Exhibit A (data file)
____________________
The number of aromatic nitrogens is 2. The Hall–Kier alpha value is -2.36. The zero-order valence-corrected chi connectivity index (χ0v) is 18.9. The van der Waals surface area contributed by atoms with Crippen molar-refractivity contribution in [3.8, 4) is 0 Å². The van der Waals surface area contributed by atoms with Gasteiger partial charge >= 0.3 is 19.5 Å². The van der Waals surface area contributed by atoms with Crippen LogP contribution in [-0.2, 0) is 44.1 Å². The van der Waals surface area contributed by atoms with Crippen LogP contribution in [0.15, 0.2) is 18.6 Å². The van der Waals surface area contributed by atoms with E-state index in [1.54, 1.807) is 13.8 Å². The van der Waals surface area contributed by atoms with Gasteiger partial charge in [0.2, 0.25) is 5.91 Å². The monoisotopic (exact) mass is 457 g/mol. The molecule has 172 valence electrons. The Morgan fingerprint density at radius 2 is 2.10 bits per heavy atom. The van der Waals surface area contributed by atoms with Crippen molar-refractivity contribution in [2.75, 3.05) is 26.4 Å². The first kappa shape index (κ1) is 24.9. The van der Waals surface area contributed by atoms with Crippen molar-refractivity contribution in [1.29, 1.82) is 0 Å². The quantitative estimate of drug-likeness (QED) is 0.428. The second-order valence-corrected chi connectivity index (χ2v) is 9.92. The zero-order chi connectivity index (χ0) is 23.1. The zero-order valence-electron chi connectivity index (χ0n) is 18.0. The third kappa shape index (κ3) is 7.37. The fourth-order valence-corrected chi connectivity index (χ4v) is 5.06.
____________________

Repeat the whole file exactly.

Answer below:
The number of aromatic nitrogens is 2. The Hall–Kier alpha value is -2.36. The zero-order valence-corrected chi connectivity index (χ0v) is 18.9. The van der Waals surface area contributed by atoms with Crippen molar-refractivity contribution in [3.8, 4) is 0 Å². The van der Waals surface area contributed by atoms with Gasteiger partial charge >= 0.3 is 19.5 Å². The van der Waals surface area contributed by atoms with Crippen LogP contribution in [-0.2, 0) is 44.1 Å². The van der Waals surface area contributed by atoms with Crippen LogP contribution in [0.15, 0.2) is 18.6 Å². The van der Waals surface area contributed by atoms with E-state index in [1.54, 1.807) is 13.8 Å². The van der Waals surface area contributed by atoms with Gasteiger partial charge in [0.2, 0.25) is 5.91 Å². The monoisotopic (exact) mass is 457 g/mol. The molecule has 172 valence electrons. The Morgan fingerprint density at radius 2 is 2.10 bits per heavy atom. The van der Waals surface area contributed by atoms with Crippen molar-refractivity contribution in [2.75, 3.05) is 26.4 Å². The first kappa shape index (κ1) is 24.9. The van der Waals surface area contributed by atoms with Crippen molar-refractivity contribution in [1.29, 1.82) is 0 Å². The quantitative estimate of drug-likeness (QED) is 0.428. The second-order valence-corrected chi connectivity index (χ2v) is 9.92. The zero-order chi connectivity index (χ0) is 23.1. The zero-order valence-electron chi connectivity index (χ0n) is 18.0. The third kappa shape index (κ3) is 7.37. The fourth-order valence-corrected chi connectivity index (χ4v) is 5.06.